[INDOLOGY] A Lecture by Professor K. Ramasubramanian of IIT Bombay (24 Nov, 2014)

Bill Mak bill.m.mak at gmail.com
Thu Nov 6 10:40:11 UTC 2014

A Lecture by Professor K. Ramasubramanian of ITT Bombay (Cell for Indian Science and Technology in Sanskrit) will be held as follows:

Title: The Art of Blending Mathematics with Poetry

Date: Monday, 24 November, 2014

Time: 16:30 - 18:00

Venue: Seminar Room 1, Institute for Research in Humanities, Kyoto University

The recent advances in the quantum field and string theory, as well as the resurgence of study in the history and philosophy of mathematics across different cultures without the age-old biases, has made us understand today that the ‘muse of mathematics can be wooed in many different ways’. However, it is not so well known that the muse of mathematics can also be so well fused with poetry.

We know of excellent treatises that purely deal only with mathematics or astronomy. We also know of excellent kāvyas that have nothing to do with exact sciences. However, a beautiful amalagamation of the two is not something that be commonly seen notwith- standing the fact that most of the works in Indian astronomy or mathematics have been written in the form of metrical composition. They hardly have any poetic value that is worth mentioning. The art of blending the work on mathematics with a high poetic value is something that is remarkable, and Bhāskarācārya (b. 1114 ce) seems to have been exceedingly successful in fusing the two, as evident from his famous works Līlāvatī, Bījagaṇita and Siddhāntaśiromaṇi.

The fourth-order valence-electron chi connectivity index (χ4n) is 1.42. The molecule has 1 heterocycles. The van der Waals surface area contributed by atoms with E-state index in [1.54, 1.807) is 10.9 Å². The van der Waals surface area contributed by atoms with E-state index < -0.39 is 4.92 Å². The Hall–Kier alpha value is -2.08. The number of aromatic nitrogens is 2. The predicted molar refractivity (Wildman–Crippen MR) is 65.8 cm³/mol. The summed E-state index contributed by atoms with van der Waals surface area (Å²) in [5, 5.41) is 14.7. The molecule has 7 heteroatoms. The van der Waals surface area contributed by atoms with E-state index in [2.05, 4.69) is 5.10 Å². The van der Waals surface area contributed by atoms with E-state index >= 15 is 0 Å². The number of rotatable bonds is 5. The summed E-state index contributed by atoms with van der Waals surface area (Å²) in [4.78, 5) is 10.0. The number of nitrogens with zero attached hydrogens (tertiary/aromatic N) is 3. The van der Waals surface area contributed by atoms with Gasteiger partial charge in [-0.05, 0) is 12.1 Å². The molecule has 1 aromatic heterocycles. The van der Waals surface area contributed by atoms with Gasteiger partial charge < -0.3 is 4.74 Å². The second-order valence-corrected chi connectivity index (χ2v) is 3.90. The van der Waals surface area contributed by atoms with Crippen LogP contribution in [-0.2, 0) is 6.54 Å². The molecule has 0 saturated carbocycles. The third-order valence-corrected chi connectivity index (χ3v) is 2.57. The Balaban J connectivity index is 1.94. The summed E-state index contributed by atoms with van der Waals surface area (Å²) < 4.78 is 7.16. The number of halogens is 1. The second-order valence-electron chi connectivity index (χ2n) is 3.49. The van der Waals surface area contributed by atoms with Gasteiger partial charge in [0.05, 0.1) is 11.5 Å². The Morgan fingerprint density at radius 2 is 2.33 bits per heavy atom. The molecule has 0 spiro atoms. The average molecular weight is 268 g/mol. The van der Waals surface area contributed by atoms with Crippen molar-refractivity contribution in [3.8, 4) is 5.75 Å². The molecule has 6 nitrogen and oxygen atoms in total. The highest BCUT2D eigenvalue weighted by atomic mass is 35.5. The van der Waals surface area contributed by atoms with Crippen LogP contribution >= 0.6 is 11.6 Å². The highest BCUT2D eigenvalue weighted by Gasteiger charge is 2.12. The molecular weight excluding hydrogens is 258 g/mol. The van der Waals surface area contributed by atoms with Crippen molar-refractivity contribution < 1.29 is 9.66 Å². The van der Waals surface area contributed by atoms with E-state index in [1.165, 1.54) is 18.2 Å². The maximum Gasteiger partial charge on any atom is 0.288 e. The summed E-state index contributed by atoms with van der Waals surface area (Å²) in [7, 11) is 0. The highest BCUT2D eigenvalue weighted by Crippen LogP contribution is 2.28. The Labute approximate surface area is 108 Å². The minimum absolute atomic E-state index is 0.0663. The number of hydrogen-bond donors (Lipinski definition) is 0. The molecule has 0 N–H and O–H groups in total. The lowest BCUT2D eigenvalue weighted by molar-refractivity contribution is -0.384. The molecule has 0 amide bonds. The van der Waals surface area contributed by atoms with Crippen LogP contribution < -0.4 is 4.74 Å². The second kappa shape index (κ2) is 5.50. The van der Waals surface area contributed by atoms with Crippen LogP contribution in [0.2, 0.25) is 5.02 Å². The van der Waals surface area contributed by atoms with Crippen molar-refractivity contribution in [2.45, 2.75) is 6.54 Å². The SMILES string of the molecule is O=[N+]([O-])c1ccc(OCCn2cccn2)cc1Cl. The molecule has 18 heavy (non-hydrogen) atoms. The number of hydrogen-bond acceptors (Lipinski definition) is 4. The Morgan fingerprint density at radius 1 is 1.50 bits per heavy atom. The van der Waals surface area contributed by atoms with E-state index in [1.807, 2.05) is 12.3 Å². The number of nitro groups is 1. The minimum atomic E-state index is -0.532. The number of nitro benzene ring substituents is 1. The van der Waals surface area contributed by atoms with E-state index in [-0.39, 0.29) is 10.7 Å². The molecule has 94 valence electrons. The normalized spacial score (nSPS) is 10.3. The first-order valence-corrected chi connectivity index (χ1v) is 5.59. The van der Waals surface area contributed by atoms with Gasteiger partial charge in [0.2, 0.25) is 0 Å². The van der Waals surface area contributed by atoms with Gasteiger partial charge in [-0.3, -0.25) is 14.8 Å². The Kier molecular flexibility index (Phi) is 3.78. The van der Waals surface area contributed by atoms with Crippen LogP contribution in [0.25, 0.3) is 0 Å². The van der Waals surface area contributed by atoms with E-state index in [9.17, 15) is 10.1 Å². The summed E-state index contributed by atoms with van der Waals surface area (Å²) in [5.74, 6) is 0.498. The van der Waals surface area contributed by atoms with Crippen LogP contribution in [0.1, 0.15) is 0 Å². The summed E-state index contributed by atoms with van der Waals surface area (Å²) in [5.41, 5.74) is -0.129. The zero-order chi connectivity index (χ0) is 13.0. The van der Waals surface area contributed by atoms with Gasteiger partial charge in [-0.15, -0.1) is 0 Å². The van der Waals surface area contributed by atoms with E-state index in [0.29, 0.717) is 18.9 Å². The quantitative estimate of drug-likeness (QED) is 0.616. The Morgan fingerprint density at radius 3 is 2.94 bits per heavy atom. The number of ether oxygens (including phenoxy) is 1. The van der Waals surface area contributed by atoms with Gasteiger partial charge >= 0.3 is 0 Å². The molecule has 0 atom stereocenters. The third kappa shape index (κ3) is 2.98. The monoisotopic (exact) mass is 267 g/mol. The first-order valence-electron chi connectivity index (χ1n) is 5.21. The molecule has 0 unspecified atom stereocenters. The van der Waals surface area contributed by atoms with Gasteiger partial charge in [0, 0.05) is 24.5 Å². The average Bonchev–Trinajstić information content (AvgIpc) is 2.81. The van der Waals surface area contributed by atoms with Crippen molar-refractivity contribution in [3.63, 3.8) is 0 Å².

This year being the 900th anniversary of Bhāskarācārya, in this talk we would like to highlight how Bhāskara in his works makes a beautiful blend of poetry with geometry, arithmetic and algebra. No wonder then, this fine blending has made his works so popular that they are still used in the traditional schools and colleges (pāṭhaśālās) to introduce mathematics.

Professor K. Ramasubramanian holds a doctorate in Theoretical Physics from University of Madras and a Masters in Sanskrit from Sri Venkateswara University, Tirupati. Co-author of Tantrasaṅgraha of Nīlakaṇṭha Somayājī (Springer, 2011) and recipient of number of honorary titles and awards, including the Maharshi Badarayan Vyas Samman award from the President of India (2008) and the R. C. Gupta Endowment Lecture Award from the National Academy of Sciences India (2010). Professor Ramasubramanian was an executive council member of the International Union of History and Philosophy of Science (2013) and is presently a faculty member at ITT Bombay in the Cell for Indian Science and Technology in Sanskrit.

Dr. Bill M. Mak
Associate Professor

Institute for Research in Humanities, Kyoto University
Yoshidahonmachi, Sakyo-ku, Kyoto, Japan 606-8501
〒606-8501 京都市左京区吉田本町

email: mak at zinbun.kyoto-u.ac.jp

copies of my publications may be found at:

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